Finding Frequent Substructures in Chemical Compounds
, 1998
"... The discovery of the relationships between chemical structure and biological function is central to biological science and medicine. In this paper we apply data mining to the problem of predicting chemical carcinogenicity. This toxicology application was launched at IJCAI'97 as a research challenge ..."
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Cited by 116 (9 self)
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The discovery of the relationships between chemical structure and biological function is central to biological science and medicine. In this paper we apply data mining to the problem of predicting chemical carcinogenicity. This toxicology application was launched at IJCAI'97 as a research challenge for artificial intelligence. Our approach to the problem is descriptive rather than based on classification; the goal being to find common substructures and properties in chemical compounds, and in this way to contribute to scientific insight. This approach contrasts with previous machine learning research on this problem, which has mainly concentrated on predicting the toxicity of unknown chemicals. Our contribution to the field of data mining is the ability to discover useful frequent patterns that are beyond the complexity of association rules or their known variants. This is vital to the problem, which requires the discovery of patterns that are out of the reach of simple transformations...
Integrating association rule mining with relational database systems: Alternatives and implications
 Data Mining and Knowledge Discovery
"... Abstract. Data mining on large data warehouses is becoming increasingly important. In support of this trend, we consider a spectrum of architectural alternatives for coupling mining with database systems. These alternatives include: loosecoupling through a SQL cursor interface; encapsulation of a m ..."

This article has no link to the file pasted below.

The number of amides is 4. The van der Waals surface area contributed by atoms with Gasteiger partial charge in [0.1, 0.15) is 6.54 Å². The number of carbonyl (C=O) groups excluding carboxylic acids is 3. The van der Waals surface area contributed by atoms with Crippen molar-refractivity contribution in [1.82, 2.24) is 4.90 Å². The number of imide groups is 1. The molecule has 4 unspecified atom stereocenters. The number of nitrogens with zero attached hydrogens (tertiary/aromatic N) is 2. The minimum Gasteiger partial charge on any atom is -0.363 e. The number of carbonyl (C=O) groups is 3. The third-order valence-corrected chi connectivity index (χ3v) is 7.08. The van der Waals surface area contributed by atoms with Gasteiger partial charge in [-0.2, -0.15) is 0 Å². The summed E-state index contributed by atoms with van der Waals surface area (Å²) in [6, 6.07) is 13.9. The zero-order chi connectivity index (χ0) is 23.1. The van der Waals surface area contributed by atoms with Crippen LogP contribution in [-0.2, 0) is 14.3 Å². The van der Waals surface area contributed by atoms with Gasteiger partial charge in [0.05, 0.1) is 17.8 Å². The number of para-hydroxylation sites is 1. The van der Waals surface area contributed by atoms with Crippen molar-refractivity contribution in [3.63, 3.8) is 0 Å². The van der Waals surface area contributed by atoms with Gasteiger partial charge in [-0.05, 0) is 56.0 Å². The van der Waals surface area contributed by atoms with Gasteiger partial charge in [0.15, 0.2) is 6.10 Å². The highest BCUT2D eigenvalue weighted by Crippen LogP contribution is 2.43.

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Cited by 110 (5 self)
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Abstract. Data mining on large data warehouses is becoming increasingly important. In support of this trend, we consider a spectrum of architectural alternatives for coupling mining with database systems. These alternatives include: loosecoupling through a SQL cursor interface; encapsulation of a mining algorithm in a stored procedure; caching the data to a file system onthefly and mining; tightcoupling using primarily userdefined functions; and SQL implementations for processing in the DBMS. We comprehensively study the option of expressing the mining algorithm in the form of SQL queries using Association rule mining as a case in point. We consider four options in SQL92 and six options in SQL enhanced with objectrelational extensions (SQLOR). Our evaluation of the different architectural alternatives shows that from a performance perspective, the Cache option is superior, although the performance of the SQLOR option is within a factor of two. Both the Cache and the SQLOR approaches incur a higher storage penalty than the loosecoupling approach which performancewise is a factor of 3 to 4 worse than Cache. The SQL92 implementations were too slow to qualify as a competitive option. We also compare these alternatives on the basis of qualitative factors like automatic parallelization, development ease, portability and interoperability. As a byproduct of this study, we identify some primitives for native support in database systems for decisionsupport applications. Keywords: mining system architecture, association rule mining, database mining, mining algorithms in SQL